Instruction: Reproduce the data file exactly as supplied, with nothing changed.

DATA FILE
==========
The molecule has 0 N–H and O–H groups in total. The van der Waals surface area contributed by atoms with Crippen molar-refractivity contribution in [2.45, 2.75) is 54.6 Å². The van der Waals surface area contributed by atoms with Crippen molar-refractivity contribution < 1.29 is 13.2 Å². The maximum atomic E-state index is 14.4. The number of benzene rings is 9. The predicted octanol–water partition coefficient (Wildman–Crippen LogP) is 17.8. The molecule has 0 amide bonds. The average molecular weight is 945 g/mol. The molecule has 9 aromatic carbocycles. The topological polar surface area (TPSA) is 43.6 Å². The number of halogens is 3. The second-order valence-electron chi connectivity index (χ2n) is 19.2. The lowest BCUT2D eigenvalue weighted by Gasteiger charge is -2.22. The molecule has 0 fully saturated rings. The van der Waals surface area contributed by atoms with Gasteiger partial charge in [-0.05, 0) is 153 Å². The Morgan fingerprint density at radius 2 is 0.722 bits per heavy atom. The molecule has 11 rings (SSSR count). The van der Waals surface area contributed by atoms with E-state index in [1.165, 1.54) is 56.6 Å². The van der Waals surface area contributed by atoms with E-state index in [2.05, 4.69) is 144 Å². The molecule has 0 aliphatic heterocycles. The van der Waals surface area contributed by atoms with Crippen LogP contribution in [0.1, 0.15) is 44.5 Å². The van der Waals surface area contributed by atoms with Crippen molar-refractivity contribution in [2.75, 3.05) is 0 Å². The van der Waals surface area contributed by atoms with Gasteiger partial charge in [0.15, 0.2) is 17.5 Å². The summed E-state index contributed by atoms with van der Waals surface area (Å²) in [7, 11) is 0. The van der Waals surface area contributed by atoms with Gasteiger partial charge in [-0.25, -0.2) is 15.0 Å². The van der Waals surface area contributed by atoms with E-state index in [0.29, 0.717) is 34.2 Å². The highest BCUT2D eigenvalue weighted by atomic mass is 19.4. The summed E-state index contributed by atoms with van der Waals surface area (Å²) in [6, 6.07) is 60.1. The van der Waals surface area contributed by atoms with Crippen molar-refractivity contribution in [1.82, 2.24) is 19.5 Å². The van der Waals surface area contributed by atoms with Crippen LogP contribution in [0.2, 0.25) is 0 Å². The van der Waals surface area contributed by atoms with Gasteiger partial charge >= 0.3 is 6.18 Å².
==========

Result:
The molecule has 0 N–H and O–H groups in total. The van der Waals surface area contributed by atoms with Crippen molar-refractivity contribution in [2.45, 2.75) is 54.6 Å². The van der Waals surface area contributed by atoms with Crippen molar-refractivity contribution < 1.29 is 13.2 Å². The maximum atomic E-state index is 14.4. The number of benzene rings is 9. The predicted octanol–water partition coefficient (Wildman–Crippen LogP) is 17.8. The molecule has 0 amide bonds. The average molecular weight is 945 g/mol. The molecule has 9 aromatic carbocycles. The topological polar surface area (TPSA) is 43.6 Å². The number of halogens is 3. The second-order valence-electron chi connectivity index (χ2n) is 19.2. The lowest BCUT2D eigenvalue weighted by Gasteiger charge is -2.22. The molecule has 0 fully saturated rings. The van der Waals surface area contributed by atoms with Gasteiger partial charge in [-0.05, 0) is 153 Å². The Morgan fingerprint density at radius 2 is 0.722 bits per heavy atom. The molecule has 11 rings (SSSR count). The van der Waals surface area contributed by atoms with E-state index in [1.165, 1.54) is 56.6 Å². The van der Waals surface area contributed by atoms with E-state index in [2.05, 4.69) is 144 Å². The molecule has 0 aliphatic heterocycles. The van der Waals surface area contributed by atoms with Crippen LogP contribution in [0.1, 0.15) is 44.5 Å². The van der Waals surface area contributed by atoms with Crippen molar-refractivity contribution in [2.75, 3.05) is 0 Å². The van der Waals surface area contributed by atoms with Gasteiger partial charge in [0.15, 0.2) is 17.5 Å². The summed E-state index contributed by atoms with van der Waals surface area (Å²) in [7, 11) is 0. The van der Waals surface area contributed by atoms with Gasteiger partial charge in [-0.25, -0.2) is 15.0 Å². The van der Waals surface area contributed by atoms with E-state index in [0.29, 0.717) is 34.2 Å². The highest BCUT2D eigenvalue weighted by atomic mass is 19.4. The summed E-state index contributed by atoms with van der Waals surface area (Å²) in [6, 6.07) is 60.1. The van der Waals surface area contributed by atoms with Crippen molar-refractivity contribution in [1.82, 2.24) is 19.5 Å². The van der Waals surface area contributed by atoms with Crippen LogP contribution in [0.2, 0.25) is 0 Å². The van der Waals surface area contributed by atoms with Gasteiger partial charge >= 0.3 is 6.18 Å².